There’s just something about a big screen.
I’m not talking about the 60-inch kind that fanatic Super Bowl party hosts go out and buy. I’m talking about your computer, the screen you sit in front of for eight or nine hours every day, replying to emails, browsing the Web, editing videos or writing code. Once we get to work, our playful smartphone apps get left behind, trapped on smaller screens as we turn to the more serious keyboard, mouse and full-sized Web browser.
For the past month, I’ve been road-testing a desktop version of an app that was born and raised on tablets and smartphones: Flipboard.
Since its launch on iPad in 2010
, Flipboard has always fancied itself your personal magazine — a stunningly-designed app that connects to your social networks and gathers articles from all sorts of sources on topics you want to read.Yet, it has only been available as a mobile app for iOS, Android and Windows Phone. This meant you could flip through thousands of articles about nearly any topic that came to mind, but not when you sat down at your computer and had some time.
Starting today, you can access Flipboard from your desktop. It runs in your Web browser, and if you already have an account, you can log in at Flipboard.com. If you don’t have an account, Flipboard walks you through the process of selecting topics you like — a concept it introduced in late October with Flipboard 3.0, which integrated topic-suggesting smarts from Zite. (Flipboard bought Zite from CNN about a year ago.)
People who use the most up-to-date version of Flipboard on their smartphone or tablet will see some design similarities in this browser version. But news junkies shouldn’t expect it to replace their as-it-happens desktop news feed of choice. Flipboard for desktop is clearly made for people who have more time to read and learn about a topic.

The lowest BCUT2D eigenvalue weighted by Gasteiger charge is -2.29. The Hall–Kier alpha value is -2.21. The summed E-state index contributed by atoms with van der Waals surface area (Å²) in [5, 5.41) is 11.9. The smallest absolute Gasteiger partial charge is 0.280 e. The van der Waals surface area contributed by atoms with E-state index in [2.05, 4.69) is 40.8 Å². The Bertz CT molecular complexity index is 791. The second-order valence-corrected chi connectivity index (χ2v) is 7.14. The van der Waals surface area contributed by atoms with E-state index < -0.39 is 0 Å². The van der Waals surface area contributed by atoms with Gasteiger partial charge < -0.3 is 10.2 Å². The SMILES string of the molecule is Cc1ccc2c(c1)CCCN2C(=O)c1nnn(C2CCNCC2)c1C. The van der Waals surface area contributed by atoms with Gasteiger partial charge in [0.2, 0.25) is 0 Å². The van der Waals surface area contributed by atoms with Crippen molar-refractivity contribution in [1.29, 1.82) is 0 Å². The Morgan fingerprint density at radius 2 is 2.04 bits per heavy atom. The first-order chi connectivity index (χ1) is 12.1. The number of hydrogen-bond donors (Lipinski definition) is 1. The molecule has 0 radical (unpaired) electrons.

Clean design, easy to digest
On the Web, Flipboard can really stretch its design legs. Single photos from articles bleed across the entire screen, selectively-placed animated GIFs dance to liven up the page, and gobs of white space help you read without feeling overwhelmed. Several photos from one story can be displayed in a block design that pulls a common color from each photo; Flipboard calls this its Gallery layout.
As you move your cursor over Flipboard’s suggestions of what you might also like to read, the image below your cursor grows slightly bigger — just enough to notice, but not enough to distract you. Featured-article images that stretch from left to right offer another subtle animation: As you move down the page, the image and the text floating over it bob up slightly, reminding me of an effect I first saw in the New York Times’ “Snow Fall” multimedia article.
Flipboard as a news feed
Compared to TweetDeck, which serves up snack-size pieces of news from Twitter, Flipboard for the Web is more of a sit-down restaurant menu.
TweetDeck is designed so that new tweets continuously appear as they are posted by other Twitter users. This fills your TweetDeck news stream with tweets so quickly that you can’t possibly read them all, and the experience can feel overwhelming. Still, TweetDeck is useful for staying up-to-date on news as it’s happening.
Flipboard, on the other hand, specializes in roundups of news — especially in The Daily Edition, Flipboard’s own magazine. Instead of interrupting me with breaking news, it encourages me to scroll through articles at my own pace. I can either open stories I want to read right away, or click a plus sign to “flip” them into one of my personalized magazines for digesting later.
This isn’t to say that recent news won’t appear in Flipboard. Each time you hit refresh, news gets pulled in from topics or people you’re following. And if there is breaking news that the Flipboard news desk is covering, these editors will add that news to The Daily Edition.